For five years in the late 1960s and early ’70s, Ellis Haizlip presided over one of the most culturally significant television shows in U.S. history. SOUL!, on PBS, probed and celebrated the African American experience, from interviews with Harry Belafonte, Muhammad Ali, and James Baldwin to performances by Patti LaBelle, Al Green, and Stevie Wonder.
Haizlip was producer and laid-back host.
The groundbreaking series and the man who guided it are showcased in the documentary Mr. SOUL!, which is screened in the latest online installment of the Indie Lens Pop-Up cinema initiative. A series of live performances and a live-chat discussion with writer, producer, and director Melissa Haizlip – Haizlip’s niece – follows.
Originally released in 2018 and re-released last August, Mr. SOUL! features archival footage and the recollections of many who participated in the elder Haizlip’s show. The public television series, which ended in 1973 due to a lack of funding, spotlighted Black literature, poetry, and politics as well as music, and earned critical praise and public support as one of the first platforms to expand the image of African American on TV. Haizlip shifted their representation from inner-city poverty and violence to the vibrancy of the Black Arts Movement.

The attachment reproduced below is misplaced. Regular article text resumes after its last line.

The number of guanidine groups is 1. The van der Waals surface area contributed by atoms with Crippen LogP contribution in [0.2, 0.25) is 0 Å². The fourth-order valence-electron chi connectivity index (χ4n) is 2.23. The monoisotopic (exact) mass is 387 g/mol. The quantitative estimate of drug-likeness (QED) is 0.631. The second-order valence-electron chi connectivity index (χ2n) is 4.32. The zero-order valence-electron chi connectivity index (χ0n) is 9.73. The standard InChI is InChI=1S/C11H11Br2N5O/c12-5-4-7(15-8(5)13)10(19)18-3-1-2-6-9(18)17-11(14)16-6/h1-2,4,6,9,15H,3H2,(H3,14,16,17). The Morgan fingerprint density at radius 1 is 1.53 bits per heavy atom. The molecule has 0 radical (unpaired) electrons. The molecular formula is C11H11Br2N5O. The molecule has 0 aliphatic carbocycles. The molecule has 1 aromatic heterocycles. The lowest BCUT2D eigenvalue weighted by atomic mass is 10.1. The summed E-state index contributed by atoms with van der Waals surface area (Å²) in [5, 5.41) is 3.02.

The online event is co-presented by Black Public Media, and the WNET Group in collaboration with Arizona Public Media, Bud Werner Memorial Library, Charitable Film Network, City of Mesa, Durango Public Library, Gary International Black Film Festival, Georgia Public Broadcasting, Global Peace Film Festival, Hawai‘i Women in Filmmaking, Kellogg-Hubbard Library, Panhandle PBS, PBS Hawai‘i, Pickford Film Center, Tillotson Center, Upstate Films Ltd., WSIU Public Broadcasting, and Yale Film Archive. Support comes from ITVS, the Corporation for Public Broadcasting, and PBS.